Published January 14, 2015
Ray Vivier had been an adventurer, an ex-Marine who explored the country from South Carolina to Alaska, the father of five children.
The 61-year-old also was a man starting to get his life back together after living for years in a shanty beneath a Cleveland bridge. He had struggled with alcoholism, but by November he had a welding job, friends and a place to stay at a boarding house.
He rescued five people from that house when arsonists set it ablaze — but Vivier couldn't save himself. He and three others died, and two people have been charged in their deaths. Vivier's body, unclaimed and unidentified for weeks, seemed destined for an anonymous, modest burial.
However, Jody Fesco — who met Vivier while she was volunteering at a soup kitchen and had even invited him to her wedding — heard that Vivier may have died. Fesco and her husband contacted their friend Haraz Ghanbari, an Associated Press photographer, about the situation. Ghanbari took the lead to make sure Vivier wasn't forgotten, tracking down the family members and arranging a proper funeral.
On Friday, Vivier's ashes were inurned at Arlington National Cemetery with full military honors.
"You can see from what he did that he definitely had a good heart," said Mercedes Cruz, Vivier's ex-wife of 23 years, who attended the funeral with the couple's children. "No matter what our difficulties were in our marriage, I'm very proud of what's happened."
For his grown children — who now are scattered around the country — Vivier had been gone for about 15 years. They know of his heroism now — but they don't know much about the man he was trying to become. They remember their dad's struggles with alcohol and other troubles.
"What I'm trying to get out of this is to have one good, concrete memory that I can have of him for what he did to save those people," said his oldest daughter, Elisha Vivier. "I'm proud of the man that he was becoming."
Vivier was a private in the U.S. Marine Corps in 1965 and 1966, though he didn't see combat. He was stationed at Parris Island, S.C., Cruz said.
After his discharge, Vivier spent years working as a machinist, welder, iron worker and other tough jobs. He loved the outdoors and moved his family from Alaska to Oregon.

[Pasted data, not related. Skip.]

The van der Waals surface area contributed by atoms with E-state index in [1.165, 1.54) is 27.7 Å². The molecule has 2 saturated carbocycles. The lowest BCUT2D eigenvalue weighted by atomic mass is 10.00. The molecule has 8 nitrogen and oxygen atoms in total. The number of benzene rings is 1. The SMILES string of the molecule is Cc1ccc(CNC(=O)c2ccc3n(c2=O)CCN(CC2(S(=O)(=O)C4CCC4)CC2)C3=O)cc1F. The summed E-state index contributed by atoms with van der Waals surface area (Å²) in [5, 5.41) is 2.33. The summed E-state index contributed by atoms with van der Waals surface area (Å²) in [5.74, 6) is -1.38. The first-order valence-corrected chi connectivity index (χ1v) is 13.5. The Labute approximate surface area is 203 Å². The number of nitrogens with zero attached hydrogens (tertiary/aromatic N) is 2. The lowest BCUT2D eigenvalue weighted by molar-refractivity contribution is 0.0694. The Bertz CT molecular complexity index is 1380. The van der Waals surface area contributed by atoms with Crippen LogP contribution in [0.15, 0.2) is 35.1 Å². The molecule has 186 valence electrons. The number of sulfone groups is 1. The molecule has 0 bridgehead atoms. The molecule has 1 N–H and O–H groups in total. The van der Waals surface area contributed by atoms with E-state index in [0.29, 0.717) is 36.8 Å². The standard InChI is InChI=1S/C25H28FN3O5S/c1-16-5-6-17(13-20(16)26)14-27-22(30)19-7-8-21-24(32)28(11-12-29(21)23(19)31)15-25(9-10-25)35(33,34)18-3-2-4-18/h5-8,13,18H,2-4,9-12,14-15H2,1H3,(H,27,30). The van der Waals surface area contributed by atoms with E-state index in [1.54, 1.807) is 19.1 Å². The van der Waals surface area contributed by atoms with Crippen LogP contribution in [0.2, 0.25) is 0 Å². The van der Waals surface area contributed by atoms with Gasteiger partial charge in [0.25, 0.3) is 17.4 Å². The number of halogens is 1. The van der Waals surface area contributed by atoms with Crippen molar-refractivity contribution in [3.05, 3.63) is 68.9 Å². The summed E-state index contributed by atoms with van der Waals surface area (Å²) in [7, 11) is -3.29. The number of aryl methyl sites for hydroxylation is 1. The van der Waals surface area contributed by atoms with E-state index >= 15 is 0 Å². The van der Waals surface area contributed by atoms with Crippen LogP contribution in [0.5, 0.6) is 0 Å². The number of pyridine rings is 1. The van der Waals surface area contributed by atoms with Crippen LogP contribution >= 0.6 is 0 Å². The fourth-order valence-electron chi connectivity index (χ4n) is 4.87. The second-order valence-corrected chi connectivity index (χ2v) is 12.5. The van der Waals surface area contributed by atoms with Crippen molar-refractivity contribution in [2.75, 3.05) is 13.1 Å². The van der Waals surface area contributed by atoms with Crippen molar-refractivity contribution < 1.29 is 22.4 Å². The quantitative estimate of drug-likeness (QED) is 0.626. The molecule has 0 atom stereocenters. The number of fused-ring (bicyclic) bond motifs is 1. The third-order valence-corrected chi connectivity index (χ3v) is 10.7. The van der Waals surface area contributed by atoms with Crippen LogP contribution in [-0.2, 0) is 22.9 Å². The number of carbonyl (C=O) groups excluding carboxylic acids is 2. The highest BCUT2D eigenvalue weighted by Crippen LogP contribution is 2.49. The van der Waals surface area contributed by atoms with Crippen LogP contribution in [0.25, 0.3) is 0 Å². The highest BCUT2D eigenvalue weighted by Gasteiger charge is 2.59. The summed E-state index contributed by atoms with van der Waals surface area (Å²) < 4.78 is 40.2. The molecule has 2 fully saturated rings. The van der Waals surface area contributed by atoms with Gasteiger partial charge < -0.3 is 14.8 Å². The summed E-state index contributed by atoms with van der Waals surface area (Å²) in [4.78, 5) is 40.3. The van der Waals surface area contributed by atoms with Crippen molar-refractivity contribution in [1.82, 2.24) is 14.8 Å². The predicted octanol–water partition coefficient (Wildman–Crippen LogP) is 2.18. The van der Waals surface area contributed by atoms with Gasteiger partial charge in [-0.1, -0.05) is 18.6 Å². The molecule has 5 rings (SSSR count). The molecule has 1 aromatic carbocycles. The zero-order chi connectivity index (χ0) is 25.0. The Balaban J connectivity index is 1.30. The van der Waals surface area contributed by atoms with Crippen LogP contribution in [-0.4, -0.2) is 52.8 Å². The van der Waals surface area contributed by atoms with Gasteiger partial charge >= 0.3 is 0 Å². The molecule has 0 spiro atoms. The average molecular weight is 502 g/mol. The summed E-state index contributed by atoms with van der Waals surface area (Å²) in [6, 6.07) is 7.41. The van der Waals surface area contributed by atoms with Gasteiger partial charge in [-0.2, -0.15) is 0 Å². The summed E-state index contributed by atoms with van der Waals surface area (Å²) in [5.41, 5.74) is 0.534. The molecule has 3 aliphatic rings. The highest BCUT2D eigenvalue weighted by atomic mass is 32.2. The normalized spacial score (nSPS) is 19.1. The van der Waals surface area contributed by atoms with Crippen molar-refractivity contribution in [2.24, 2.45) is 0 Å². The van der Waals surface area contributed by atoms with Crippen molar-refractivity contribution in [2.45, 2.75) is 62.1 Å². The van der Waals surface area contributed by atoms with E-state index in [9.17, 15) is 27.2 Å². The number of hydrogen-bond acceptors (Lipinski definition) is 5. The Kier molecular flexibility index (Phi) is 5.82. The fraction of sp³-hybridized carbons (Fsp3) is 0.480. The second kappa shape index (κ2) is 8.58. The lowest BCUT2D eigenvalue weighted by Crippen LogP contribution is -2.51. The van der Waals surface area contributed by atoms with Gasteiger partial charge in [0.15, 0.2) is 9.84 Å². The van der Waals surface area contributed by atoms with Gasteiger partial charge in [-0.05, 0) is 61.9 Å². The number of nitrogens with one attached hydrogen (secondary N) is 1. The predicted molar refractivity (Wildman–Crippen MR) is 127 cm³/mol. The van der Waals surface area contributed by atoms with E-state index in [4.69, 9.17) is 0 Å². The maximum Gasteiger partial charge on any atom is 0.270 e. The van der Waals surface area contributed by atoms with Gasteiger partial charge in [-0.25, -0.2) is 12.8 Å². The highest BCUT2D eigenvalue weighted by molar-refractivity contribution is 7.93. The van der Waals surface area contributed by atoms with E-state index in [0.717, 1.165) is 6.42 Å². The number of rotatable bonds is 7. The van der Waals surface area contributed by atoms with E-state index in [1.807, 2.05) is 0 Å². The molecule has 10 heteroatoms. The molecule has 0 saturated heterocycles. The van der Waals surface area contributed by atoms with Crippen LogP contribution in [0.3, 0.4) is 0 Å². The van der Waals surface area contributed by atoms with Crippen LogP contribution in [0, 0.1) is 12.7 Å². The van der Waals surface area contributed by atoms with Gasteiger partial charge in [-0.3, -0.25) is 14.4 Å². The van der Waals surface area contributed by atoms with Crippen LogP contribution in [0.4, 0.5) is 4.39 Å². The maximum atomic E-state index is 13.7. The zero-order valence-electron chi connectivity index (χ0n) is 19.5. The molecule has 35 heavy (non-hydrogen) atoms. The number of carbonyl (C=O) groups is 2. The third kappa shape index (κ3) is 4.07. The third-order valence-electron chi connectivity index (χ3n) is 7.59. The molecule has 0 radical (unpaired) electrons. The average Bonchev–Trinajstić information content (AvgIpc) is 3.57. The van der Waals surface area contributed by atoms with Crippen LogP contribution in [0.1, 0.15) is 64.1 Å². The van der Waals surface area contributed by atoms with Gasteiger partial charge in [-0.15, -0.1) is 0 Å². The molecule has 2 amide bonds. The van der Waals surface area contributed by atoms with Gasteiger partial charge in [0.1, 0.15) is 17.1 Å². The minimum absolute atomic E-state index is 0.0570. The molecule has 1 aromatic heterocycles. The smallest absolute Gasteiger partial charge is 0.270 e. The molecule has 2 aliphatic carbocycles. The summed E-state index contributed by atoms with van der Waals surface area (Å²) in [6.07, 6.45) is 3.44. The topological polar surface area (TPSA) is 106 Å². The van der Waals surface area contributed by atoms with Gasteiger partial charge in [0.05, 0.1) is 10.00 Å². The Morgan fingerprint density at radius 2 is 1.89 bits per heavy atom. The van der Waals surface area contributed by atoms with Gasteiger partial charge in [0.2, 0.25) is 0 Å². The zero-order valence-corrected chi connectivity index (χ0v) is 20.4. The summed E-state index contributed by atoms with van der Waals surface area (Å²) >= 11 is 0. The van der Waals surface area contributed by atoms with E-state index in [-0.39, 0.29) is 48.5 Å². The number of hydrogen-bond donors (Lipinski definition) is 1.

"He was just adventurous," Cruz said. "He loved to see different places and see what it was like to live there."
When he was homeless in Cleveland, he was proud to have one of the best shanties around, said Fesco, 29, who met Vivier at a soup kitchen.
"We hit if off right away," she said.
She took Vivier home for Christmas one year and later invited him to her wedding. Vivier was genuine, she said, "a real gentle spirit.
"He was trying to get himself out of some struggles — some struggles with alcohol — and just do better for himself, and he was, which was fantastic," Fesco said.
Ghanbari, who is an ensign in the U.S. Navy, helped arrange for Vivier's remains to be placed in a columbarium wall at Arlington National Cemetery. The site overlooks the Pentagon with the National Cathedral and Washington Monument in the distance.
At the military service, seven Marines fired three rifle shots, and a bugler played taps. Elisha Vivier carried a gold urn with her father's ashes to the wall and placed them inside, alongside the remains of thousands of veterans.
Ray Vivier was quiet, friends said, but people knew who he was. Cleveland City Councilman Joe Cimperman met Vivier years ago while working as a social worker. He said Vivier was quiet, yet kind and compassionate. More than 125 people attended a memorial service weeks after the fire in Cleveland.
"It was a huge blow for the community. This was one of our neighbors who people cared about and knew," Cimperman said. "We're less because he's gone."